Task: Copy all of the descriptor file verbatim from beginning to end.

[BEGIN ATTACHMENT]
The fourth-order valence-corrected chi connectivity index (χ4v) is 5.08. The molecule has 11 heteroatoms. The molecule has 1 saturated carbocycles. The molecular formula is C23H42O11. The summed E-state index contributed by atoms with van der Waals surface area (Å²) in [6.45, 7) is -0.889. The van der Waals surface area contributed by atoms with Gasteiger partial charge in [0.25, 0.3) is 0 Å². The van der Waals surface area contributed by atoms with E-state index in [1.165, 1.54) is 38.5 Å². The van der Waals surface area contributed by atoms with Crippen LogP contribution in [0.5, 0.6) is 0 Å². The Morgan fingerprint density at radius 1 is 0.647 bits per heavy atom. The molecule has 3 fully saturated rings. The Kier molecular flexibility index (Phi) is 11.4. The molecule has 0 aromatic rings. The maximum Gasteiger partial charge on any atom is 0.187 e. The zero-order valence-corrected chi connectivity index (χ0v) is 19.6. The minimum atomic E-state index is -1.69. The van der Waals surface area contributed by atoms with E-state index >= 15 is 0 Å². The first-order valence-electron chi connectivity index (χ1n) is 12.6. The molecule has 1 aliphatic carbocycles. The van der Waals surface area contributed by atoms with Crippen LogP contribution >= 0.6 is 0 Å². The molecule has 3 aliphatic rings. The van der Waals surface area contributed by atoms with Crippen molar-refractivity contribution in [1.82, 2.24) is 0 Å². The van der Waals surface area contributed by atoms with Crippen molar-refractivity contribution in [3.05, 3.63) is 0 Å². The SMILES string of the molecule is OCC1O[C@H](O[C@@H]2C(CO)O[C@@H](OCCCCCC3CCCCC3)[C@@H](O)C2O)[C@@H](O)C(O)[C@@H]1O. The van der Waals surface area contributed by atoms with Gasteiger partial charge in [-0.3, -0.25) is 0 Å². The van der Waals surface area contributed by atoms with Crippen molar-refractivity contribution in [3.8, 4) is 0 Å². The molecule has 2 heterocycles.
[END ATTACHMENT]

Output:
The fourth-order valence-corrected chi connectivity index (χ4v) is 5.08. The molecule has 11 heteroatoms. The molecule has 1 saturated carbocycles. The molecular formula is C23H42O11. The summed E-state index contributed by atoms with van der Waals surface area (Å²) in [6.45, 7) is -0.889. The van der Waals surface area contributed by atoms with Gasteiger partial charge in [0.25, 0.3) is 0 Å². The van der Waals surface area contributed by atoms with E-state index in [1.165, 1.54) is 38.5 Å². The van der Waals surface area contributed by atoms with Crippen LogP contribution in [0.5, 0.6) is 0 Å². The Morgan fingerprint density at radius 1 is 0.647 bits per heavy atom. The molecule has 3 fully saturated rings. The Kier molecular flexibility index (Phi) is 11.4. The molecule has 0 aromatic rings. The maximum Gasteiger partial charge on any atom is 0.187 e. The zero-order valence-corrected chi connectivity index (χ0v) is 19.6. The minimum atomic E-state index is -1.69. The van der Waals surface area contributed by atoms with E-state index >= 15 is 0 Å². The first-order valence-electron chi connectivity index (χ1n) is 12.6. The molecule has 1 aliphatic carbocycles. The van der Waals surface area contributed by atoms with Crippen LogP contribution >= 0.6 is 0 Å². The molecule has 3 aliphatic rings. The van der Waals surface area contributed by atoms with Crippen molar-refractivity contribution in [1.82, 2.24) is 0 Å². The van der Waals surface area contributed by atoms with Crippen molar-refractivity contribution in [3.05, 3.63) is 0 Å². The SMILES string of the molecule is OCC1O[C@H](O[C@@H]2C(CO)O[C@@H](OCCCCCC3CCCCC3)[C@@H](O)C2O)[C@@H](O)C(O)[C@@H]1O. The van der Waals surface area contributed by atoms with Gasteiger partial charge in [-0.3, -0.25) is 0 Å². The van der Waals surface area contributed by atoms with Crippen molar-refractivity contribution in [3.8, 4) is 0 Å². The molecule has 2 heterocycles.